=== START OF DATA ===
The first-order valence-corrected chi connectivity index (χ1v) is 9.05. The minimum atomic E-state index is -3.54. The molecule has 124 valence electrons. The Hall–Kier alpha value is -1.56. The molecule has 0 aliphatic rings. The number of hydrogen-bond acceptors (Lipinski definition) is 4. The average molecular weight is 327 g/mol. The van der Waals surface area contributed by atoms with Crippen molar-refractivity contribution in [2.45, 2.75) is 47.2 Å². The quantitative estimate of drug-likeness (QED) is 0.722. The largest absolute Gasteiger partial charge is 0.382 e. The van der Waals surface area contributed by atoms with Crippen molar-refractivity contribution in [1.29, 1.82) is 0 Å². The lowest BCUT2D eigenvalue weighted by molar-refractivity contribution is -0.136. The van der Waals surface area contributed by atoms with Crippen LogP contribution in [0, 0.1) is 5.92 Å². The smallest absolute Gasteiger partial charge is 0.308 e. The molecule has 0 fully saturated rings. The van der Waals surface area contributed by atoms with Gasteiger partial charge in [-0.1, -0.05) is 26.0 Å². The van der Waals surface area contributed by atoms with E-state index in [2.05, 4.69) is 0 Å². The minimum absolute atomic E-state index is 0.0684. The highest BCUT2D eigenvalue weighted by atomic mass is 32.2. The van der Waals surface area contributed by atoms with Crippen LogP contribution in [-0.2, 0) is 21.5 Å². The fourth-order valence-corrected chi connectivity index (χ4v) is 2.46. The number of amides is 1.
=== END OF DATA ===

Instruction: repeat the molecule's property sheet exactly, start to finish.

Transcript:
The first-order valence-corrected chi connectivity index (χ1v) is 9.05. The minimum atomic E-state index is -3.54. The molecule has 124 valence electrons. The Hall–Kier alpha value is -1.56. The molecule has 0 aliphatic rings. The number of hydrogen-bond acceptors (Lipinski definition) is 4. The average molecular weight is 327 g/mol. The van der Waals surface area contributed by atoms with Crippen molar-refractivity contribution in [2.45, 2.75) is 47.2 Å². The quantitative estimate of drug-likeness (QED) is 0.722. The largest absolute Gasteiger partial charge is 0.382 e. The van der Waals surface area contributed by atoms with Crippen molar-refractivity contribution in [1.29, 1.82) is 0 Å². The lowest BCUT2D eigenvalue weighted by molar-refractivity contribution is -0.136. The van der Waals surface area contributed by atoms with Crippen LogP contribution in [0, 0.1) is 5.92 Å². The smallest absolute Gasteiger partial charge is 0.308 e. The molecule has 0 fully saturated rings. The van der Waals surface area contributed by atoms with Gasteiger partial charge in [-0.1, -0.05) is 26.0 Å². The van der Waals surface area contributed by atoms with E-state index in [2.05, 4.69) is 0 Å². The minimum absolute atomic E-state index is 0.0684. The highest BCUT2D eigenvalue weighted by atomic mass is 32.2. The van der Waals surface area contributed by atoms with Crippen LogP contribution in [-0.2, 0) is 21.5 Å². The fourth-order valence-corrected chi connectivity index (χ4v) is 2.46. The number of amides is 1.